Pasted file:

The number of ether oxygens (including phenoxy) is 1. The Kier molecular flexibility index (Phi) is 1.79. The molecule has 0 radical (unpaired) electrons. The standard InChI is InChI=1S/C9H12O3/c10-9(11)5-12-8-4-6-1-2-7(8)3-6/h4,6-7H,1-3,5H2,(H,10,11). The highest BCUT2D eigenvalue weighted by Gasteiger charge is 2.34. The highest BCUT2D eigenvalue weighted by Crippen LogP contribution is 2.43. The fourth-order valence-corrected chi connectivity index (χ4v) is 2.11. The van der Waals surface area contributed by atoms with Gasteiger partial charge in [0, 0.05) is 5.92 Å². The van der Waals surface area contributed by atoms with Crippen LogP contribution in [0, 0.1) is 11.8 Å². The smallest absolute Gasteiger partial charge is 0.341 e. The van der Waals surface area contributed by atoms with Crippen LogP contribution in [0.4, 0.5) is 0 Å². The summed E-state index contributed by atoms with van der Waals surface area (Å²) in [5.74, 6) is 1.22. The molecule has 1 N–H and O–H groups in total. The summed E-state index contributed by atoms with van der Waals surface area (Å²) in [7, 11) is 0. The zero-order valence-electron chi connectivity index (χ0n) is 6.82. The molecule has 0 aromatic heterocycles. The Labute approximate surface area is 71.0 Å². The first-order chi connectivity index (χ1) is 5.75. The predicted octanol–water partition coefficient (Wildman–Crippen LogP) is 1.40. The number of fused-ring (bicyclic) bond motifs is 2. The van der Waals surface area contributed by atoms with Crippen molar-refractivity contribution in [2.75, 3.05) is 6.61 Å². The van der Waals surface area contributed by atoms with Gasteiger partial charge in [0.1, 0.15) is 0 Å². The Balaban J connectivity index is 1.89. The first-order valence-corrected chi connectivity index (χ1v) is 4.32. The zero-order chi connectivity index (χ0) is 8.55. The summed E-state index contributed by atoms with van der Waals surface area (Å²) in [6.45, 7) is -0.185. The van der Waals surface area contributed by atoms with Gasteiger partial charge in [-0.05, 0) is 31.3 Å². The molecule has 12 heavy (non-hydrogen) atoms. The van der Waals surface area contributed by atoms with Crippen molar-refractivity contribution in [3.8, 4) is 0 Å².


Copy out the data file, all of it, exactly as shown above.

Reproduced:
The number of ether oxygens (including phenoxy) is 1. The Kier molecular flexibility index (Phi) is 1.79. The molecule has 0 radical (unpaired) electrons. The standard InChI is InChI=1S/C9H12O3/c10-9(11)5-12-8-4-6-1-2-7(8)3-6/h4,6-7H,1-3,5H2,(H,10,11). The highest BCUT2D eigenvalue weighted by Gasteiger charge is 2.34. The highest BCUT2D eigenvalue weighted by Crippen LogP contribution is 2.43. The fourth-order valence-corrected chi connectivity index (χ4v) is 2.11. The van der Waals surface area contributed by atoms with Gasteiger partial charge in [0, 0.05) is 5.92 Å². The van der Waals surface area contributed by atoms with Crippen LogP contribution in [0, 0.1) is 11.8 Å². The smallest absolute Gasteiger partial charge is 0.341 e. The van der Waals surface area contributed by atoms with Crippen LogP contribution in [0.4, 0.5) is 0 Å². The summed E-state index contributed by atoms with van der Waals surface area (Å²) in [5.74, 6) is 1.22. The molecule has 1 N–H and O–H groups in total. The summed E-state index contributed by atoms with van der Waals surface area (Å²) in [7, 11) is 0. The zero-order valence-electron chi connectivity index (χ0n) is 6.82. The molecule has 0 aromatic heterocycles. The Labute approximate surface area is 71.0 Å². The first-order chi connectivity index (χ1) is 5.75. The predicted octanol–water partition coefficient (Wildman–Crippen LogP) is 1.40. The number of fused-ring (bicyclic) bond motifs is 2. The van der Waals surface area contributed by atoms with Crippen molar-refractivity contribution in [2.75, 3.05) is 6.61 Å². The van der Waals surface area contributed by atoms with Gasteiger partial charge in [0.1, 0.15) is 0 Å². The Balaban J connectivity index is 1.89. The first-order valence-corrected chi connectivity index (χ1v) is 4.32. The zero-order chi connectivity index (χ0) is 8.55. The summed E-state index contributed by atoms with van der Waals surface area (Å²) in [6.45, 7) is -0.185. The van der Waals surface area contributed by atoms with Gasteiger partial charge in [-0.05, 0) is 31.3 Å². The molecule has 12 heavy (non-hydrogen) atoms. The van der Waals surface area contributed by atoms with Crippen molar-refractivity contribution in [3.8, 4) is 0 Å².